On May 10, 2014, I will join nearly 1500 law enforcement officers from throughout the country who will bicycle along varying routes, each nearly 300 miles, to the National Law Enforcement Officers Memorial in Washington DC. This year, the Police Unity Tour – Southern California Chapter will have nearly 100 police officers representing the California Highway Patrol, Los Angeles County Sheriff’s Department and police departments from Alhambra, Beverly Hills, Burbank, Los Angeles, Palos Verdes Estates, and Pasadena.

On May 10th, we will depart from Somerset, New Jersey and travel through Philadelphia, Baltimore, and ultimately into Washington DC. On May 13th, we will join over 50,000 people at the National Law Enforcement Memorial Candlelight Vigil. During the ceremony, the names of every officer who died in the line of duty during 2013 will be read and his/her name officially added to the Memorial, which already contains over 19,000 fallen heroes.

The primary purpose of the Police Unity tour is to raise awareness about the police officers that have died in the line of duty. Our motto is, “We ride For Those Who Died.” The secondary purpose is to raise funds for the National Law Enforcement Officers Memorial Fund. Since its inception in 1997, the Police Unity Tour has raised over $14 million to support the Memorial. It is because of your incredible level of support and financial contributions that I will be able to participate in the 2014 Police Unit Tour and ensure that the heroes who made the ultimate sacrifice are not forgotten.

I am seeking your financial support in order to allow me to ride in this incredibly worthwhile event. Each rider must raise approximately $2500 in order to participate in the Tour. The first $1850 is paid to the Police Unity Tour. This money includes a $1000 donation to the National Law Enforcement Officers Memorial Fund and $850 to cover support services, ground transportation, overnight lodging, and food while we ride. Donations to the Police Unity Tour are tax deductible (Tax ID# 22-3530541). If you are not concerned about the tax deduction, you may write a check directly to me, which will be applied to the cost of airfare and other expenses that I am responsible for. Any donated monies in excess of what is used for airfare and expenses will be donated to the Police Unity Tour.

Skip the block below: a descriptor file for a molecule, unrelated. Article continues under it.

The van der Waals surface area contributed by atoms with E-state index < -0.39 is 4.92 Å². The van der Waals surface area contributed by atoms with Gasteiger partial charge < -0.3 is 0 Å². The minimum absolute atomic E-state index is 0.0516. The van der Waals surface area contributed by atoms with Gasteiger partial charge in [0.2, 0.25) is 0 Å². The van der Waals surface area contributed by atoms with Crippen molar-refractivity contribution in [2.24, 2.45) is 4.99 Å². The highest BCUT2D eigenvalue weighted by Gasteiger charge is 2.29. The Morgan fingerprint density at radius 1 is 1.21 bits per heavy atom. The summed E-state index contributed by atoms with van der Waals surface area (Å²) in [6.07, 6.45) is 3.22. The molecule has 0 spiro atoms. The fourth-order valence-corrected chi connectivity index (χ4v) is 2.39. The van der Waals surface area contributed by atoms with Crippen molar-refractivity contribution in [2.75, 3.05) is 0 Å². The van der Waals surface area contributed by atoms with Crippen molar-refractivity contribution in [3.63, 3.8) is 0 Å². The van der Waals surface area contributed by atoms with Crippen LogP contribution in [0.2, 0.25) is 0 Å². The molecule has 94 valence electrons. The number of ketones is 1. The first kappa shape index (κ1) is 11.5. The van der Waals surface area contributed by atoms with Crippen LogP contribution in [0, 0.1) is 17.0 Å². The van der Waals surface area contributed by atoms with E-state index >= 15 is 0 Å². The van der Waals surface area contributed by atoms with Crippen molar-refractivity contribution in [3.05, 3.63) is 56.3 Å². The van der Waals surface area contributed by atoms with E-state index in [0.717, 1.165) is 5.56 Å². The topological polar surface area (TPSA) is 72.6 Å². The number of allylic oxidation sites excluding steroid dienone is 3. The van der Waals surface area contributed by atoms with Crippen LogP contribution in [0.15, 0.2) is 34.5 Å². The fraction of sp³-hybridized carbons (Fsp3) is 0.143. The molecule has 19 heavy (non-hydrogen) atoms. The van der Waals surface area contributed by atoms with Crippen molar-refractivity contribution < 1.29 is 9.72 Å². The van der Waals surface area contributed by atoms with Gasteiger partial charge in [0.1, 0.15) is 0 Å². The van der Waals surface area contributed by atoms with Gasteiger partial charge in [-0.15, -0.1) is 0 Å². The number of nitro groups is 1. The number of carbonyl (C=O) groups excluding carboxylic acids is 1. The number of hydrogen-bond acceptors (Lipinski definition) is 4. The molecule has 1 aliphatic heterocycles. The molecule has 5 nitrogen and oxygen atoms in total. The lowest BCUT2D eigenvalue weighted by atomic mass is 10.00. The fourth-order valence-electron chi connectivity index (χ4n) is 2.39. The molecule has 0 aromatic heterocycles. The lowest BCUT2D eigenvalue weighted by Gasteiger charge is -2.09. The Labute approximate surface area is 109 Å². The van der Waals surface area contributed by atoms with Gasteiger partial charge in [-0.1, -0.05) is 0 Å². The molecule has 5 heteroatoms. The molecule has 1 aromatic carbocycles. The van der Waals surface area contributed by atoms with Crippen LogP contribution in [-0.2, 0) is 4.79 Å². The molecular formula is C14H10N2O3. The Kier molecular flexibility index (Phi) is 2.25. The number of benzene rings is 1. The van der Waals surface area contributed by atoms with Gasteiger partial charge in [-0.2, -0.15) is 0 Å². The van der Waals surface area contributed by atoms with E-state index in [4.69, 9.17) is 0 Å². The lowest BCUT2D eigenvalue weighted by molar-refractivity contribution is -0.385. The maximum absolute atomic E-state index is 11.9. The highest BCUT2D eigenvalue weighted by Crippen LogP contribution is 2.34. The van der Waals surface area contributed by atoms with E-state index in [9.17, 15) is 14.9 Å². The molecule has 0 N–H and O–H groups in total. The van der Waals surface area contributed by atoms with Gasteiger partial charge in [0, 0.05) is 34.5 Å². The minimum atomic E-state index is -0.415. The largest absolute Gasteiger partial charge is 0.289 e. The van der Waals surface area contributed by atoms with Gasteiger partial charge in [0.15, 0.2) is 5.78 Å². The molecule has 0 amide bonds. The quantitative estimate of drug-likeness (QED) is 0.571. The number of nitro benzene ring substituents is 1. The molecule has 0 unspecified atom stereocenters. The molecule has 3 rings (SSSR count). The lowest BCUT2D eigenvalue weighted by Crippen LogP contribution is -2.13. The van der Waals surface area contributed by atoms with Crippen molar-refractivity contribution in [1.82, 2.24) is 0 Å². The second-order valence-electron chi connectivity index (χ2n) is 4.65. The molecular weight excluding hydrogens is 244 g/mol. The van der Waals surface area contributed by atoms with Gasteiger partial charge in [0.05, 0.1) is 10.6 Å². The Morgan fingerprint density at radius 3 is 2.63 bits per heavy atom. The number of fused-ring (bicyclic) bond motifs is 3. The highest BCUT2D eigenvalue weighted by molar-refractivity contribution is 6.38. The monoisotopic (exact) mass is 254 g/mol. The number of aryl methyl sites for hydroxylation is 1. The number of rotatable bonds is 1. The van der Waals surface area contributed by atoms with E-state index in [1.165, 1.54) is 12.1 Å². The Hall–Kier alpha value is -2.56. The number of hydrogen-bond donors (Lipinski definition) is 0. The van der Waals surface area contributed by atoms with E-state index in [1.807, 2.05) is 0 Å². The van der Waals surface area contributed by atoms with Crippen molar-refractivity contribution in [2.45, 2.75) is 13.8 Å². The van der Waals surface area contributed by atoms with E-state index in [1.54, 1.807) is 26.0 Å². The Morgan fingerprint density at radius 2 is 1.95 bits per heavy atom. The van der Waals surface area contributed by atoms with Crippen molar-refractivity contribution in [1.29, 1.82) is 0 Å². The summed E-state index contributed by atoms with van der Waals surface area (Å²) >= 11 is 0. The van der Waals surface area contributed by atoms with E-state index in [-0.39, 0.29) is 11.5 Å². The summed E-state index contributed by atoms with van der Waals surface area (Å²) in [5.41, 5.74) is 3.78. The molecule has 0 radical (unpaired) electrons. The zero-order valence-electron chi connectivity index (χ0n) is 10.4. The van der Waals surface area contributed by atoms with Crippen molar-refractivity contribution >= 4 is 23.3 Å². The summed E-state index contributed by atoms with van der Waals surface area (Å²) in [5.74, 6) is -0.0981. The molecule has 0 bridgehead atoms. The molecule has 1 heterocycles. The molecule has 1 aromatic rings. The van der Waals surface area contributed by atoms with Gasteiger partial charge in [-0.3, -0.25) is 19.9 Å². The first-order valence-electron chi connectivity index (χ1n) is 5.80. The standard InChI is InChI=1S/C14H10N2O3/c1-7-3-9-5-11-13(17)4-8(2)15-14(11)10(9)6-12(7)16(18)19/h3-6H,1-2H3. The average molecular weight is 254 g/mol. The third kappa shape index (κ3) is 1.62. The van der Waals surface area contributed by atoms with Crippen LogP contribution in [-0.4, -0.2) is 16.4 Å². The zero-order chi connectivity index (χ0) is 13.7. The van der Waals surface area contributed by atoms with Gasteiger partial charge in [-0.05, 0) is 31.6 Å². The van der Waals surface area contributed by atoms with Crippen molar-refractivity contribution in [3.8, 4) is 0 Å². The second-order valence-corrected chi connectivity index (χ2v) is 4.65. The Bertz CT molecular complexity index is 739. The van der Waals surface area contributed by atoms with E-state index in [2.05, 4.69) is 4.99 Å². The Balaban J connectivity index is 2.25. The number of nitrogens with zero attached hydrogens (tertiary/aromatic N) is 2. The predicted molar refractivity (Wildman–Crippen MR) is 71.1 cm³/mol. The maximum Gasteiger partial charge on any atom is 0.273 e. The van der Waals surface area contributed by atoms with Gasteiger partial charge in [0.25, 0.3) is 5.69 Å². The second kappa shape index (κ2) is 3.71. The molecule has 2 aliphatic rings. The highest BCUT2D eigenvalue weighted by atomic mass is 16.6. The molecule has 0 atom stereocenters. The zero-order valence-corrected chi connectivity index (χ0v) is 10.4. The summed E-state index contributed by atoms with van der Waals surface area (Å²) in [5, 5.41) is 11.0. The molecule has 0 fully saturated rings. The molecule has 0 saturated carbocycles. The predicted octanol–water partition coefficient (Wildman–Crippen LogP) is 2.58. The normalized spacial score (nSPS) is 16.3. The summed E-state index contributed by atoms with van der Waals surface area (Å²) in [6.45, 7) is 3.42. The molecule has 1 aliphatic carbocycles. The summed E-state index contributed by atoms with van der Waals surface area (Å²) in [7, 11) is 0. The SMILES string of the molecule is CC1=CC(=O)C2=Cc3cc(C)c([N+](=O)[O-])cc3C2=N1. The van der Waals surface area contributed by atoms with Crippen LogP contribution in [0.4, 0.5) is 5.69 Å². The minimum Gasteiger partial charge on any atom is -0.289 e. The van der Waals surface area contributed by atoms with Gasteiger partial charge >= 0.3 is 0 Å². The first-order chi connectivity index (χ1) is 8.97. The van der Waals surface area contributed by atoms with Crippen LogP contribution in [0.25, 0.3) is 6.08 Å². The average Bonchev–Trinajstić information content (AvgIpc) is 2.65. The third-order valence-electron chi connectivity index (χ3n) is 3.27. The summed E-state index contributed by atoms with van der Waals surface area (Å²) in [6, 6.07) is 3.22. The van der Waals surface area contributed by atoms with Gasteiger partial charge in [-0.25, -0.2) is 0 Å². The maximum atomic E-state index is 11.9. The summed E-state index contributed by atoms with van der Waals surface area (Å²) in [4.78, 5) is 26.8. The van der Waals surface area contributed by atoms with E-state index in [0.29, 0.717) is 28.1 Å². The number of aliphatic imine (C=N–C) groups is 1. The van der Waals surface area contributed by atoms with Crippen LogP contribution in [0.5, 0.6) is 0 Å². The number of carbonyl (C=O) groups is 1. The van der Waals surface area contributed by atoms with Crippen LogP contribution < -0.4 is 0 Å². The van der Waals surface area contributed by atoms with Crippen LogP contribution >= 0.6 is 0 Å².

Thank you so much for your consideration in supporting the Police Unity Tour. If you have any questions… please send me an email.

Sincerely,

Eric Mollinedo
31754@lapd.lacity.org

(Note: To protect the officer’s privacy, I’ve removed any contact information other than his email address.)

You can also donate through PayPal in the name of Mollinedo, or a long list of other officers, by clicking here.

A couple of names jumped out at me from that list; South Traffic Division bike liaison Sgt. Jon Aufdemberg and Valley Traffic Division bike liaison Sgt. Steve Egan are both listed among the participants. And both are men I can personally vouch for; you can find their email addresses on the Resources page.

One other note. Mollinaedo told me he’s riding in memory of fallen LAPD officer Nicholas Lee, who was killed in a crash on Sunset Blvd in Beverly Hills last month.

Sadly, another LAPD officer lost his life yesterday, as 27-year veteran Chris Cortijo died from injuries he suffered when his motorcycle was hit by a driver allegedly high on cocaine.

In a case of tragic irony, he had arrested over 3,000 DUI suspects before becoming victim to one.